Iran sends troops and drones to fight ISIS

We've noted reports that Iranian forces have intervened in northern Iraq to help fight ISIS, part of the Great Power convergence against the self-declared "Islamic State." Now Reuters reports that the commander of the Revolutionary Guards' elite Quds Force, Qassem Soleimani, traveled to Baghdad in June to coordinate the military counter-offensive as ISIS seized the north of the country. According to the report, "The plan included the use of thousands of militiamen who were armed and trained by Iran as well as thousands of new recruits who had volunteered after Iraq's most senior Shi'ite cleric, Ayatollah Ali Sistani, issued a call to arms against ISIS in June." Iran has always been close to the Shi'ite-led regime in Baghdad, but now there also seems to be a rapprochement between Tehran and the Kurdistan Regional Government (KRG), traditionally suspicious of each other. The Kurdish Globe reports that KRG President Masoud Barzani met with the visiting Iranian Foreign Minister Mohamad Javad Zarif in Erbil on Aug. 26 to discuss coordinating the fight against ISIS. The independent Kurdish news site BasNews also reported Sept. 1 that an Iranian drone crashed in a village near the Iraqi Kurdistan town of Darbandikhan close to the Iranian border. Tehran's denials that it has forces fighting in Iraq seem increasingly transparent.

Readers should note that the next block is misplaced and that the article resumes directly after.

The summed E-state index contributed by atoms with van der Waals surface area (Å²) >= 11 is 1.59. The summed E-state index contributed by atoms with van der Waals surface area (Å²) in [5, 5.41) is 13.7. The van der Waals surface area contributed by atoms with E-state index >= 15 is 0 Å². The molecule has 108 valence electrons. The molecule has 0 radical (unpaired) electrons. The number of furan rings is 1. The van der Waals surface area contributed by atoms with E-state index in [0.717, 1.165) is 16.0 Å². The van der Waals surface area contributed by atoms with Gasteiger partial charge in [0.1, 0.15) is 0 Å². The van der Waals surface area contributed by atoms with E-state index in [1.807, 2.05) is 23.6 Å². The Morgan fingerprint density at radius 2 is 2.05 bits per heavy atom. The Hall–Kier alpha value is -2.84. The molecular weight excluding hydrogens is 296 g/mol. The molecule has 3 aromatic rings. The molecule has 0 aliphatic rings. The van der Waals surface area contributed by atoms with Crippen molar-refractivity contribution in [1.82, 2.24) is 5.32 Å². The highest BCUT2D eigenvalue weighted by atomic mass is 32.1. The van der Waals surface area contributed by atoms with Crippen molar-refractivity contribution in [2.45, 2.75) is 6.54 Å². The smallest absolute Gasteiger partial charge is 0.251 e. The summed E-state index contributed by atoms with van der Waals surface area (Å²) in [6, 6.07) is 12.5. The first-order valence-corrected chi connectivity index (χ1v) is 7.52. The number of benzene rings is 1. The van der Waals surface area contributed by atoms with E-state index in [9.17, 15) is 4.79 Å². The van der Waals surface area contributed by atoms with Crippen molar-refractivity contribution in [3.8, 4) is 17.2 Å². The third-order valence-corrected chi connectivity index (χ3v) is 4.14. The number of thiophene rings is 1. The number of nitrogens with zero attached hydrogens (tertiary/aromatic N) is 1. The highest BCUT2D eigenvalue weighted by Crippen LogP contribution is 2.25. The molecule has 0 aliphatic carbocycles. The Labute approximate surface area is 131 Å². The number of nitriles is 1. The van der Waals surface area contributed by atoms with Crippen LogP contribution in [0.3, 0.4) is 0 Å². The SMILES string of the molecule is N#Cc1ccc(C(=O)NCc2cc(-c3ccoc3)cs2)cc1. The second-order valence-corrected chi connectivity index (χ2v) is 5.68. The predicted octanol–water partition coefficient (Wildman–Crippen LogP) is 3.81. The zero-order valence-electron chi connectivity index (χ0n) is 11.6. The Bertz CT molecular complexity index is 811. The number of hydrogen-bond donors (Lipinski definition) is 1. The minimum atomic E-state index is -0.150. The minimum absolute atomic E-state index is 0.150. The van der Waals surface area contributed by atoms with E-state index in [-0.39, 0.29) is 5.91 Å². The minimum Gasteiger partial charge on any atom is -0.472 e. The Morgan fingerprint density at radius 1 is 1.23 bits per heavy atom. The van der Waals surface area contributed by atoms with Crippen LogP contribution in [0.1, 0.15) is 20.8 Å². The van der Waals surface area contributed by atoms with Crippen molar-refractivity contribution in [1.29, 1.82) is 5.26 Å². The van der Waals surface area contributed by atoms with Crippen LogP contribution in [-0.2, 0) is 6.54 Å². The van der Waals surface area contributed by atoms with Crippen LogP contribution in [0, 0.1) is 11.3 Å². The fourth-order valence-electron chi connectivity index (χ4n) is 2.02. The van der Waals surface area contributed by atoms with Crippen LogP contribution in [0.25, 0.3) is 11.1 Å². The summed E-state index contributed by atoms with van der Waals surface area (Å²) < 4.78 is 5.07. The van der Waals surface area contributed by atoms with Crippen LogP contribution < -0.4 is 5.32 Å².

1. Kerry: Iran has a ‘role to play’ against ISIS

    While Iran (in contrast to such beacons of secular democracy as Saudi Arabia) has specifically not been invited to join the US-led 40-nation coalition against ISIS, Secretary of State John Kerry said Sept. 19 that "there is a role for nearly every country to play, including Iran."

  2. Quds Force commander wounded in Iraq?

    Iranian Quds Force commander Qassem Soleimani was wounded in an ISIS suicide attack while traveling near Samara, Iraq, according to Jewish newspaper Algemeiner citing Israeli media sources.The report claims Soleimani was evacuated to Tehran, where he remains hospitalized.